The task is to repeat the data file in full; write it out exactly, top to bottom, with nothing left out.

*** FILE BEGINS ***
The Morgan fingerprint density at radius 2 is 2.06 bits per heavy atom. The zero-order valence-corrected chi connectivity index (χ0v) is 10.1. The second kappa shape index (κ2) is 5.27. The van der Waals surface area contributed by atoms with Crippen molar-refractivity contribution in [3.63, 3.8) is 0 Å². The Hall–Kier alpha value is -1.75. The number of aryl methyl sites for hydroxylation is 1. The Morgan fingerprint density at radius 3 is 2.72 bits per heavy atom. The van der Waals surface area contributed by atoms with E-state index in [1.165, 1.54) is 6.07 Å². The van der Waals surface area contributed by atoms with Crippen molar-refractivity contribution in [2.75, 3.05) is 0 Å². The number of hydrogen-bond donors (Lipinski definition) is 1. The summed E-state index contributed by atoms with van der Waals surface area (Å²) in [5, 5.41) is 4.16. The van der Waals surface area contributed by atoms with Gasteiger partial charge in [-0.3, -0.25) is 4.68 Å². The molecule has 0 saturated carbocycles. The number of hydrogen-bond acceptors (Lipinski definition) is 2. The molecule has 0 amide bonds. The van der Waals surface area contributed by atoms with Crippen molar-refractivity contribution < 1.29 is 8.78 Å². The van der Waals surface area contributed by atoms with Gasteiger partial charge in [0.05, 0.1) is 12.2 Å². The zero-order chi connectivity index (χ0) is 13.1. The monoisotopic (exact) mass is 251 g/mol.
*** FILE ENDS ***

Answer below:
The Morgan fingerprint density at radius 2 is 2.06 bits per heavy atom. The zero-order valence-corrected chi connectivity index (χ0v) is 10.1. The second kappa shape index (κ2) is 5.27. The van der Waals surface area contributed by atoms with Crippen molar-refractivity contribution in [3.63, 3.8) is 0 Å². The Hall–Kier alpha value is -1.75. The number of aryl methyl sites for hydroxylation is 1. The Morgan fingerprint density at radius 3 is 2.72 bits per heavy atom. The van der Waals surface area contributed by atoms with E-state index in [1.165, 1.54) is 6.07 Å². The van der Waals surface area contributed by atoms with Crippen molar-refractivity contribution in [2.75, 3.05) is 0 Å². The number of hydrogen-bond donors (Lipinski definition) is 1. The summed E-state index contributed by atoms with van der Waals surface area (Å²) in [5, 5.41) is 4.16. The van der Waals surface area contributed by atoms with Gasteiger partial charge in [-0.3, -0.25) is 4.68 Å². The molecule has 0 saturated carbocycles. The number of hydrogen-bond acceptors (Lipinski definition) is 2. The molecule has 0 amide bonds. The van der Waals surface area contributed by atoms with Crippen molar-refractivity contribution < 1.29 is 8.78 Å². The van der Waals surface area contributed by atoms with Gasteiger partial charge in [0.05, 0.1) is 12.2 Å². The zero-order chi connectivity index (χ0) is 13.1. The monoisotopic (exact) mass is 251 g/mol.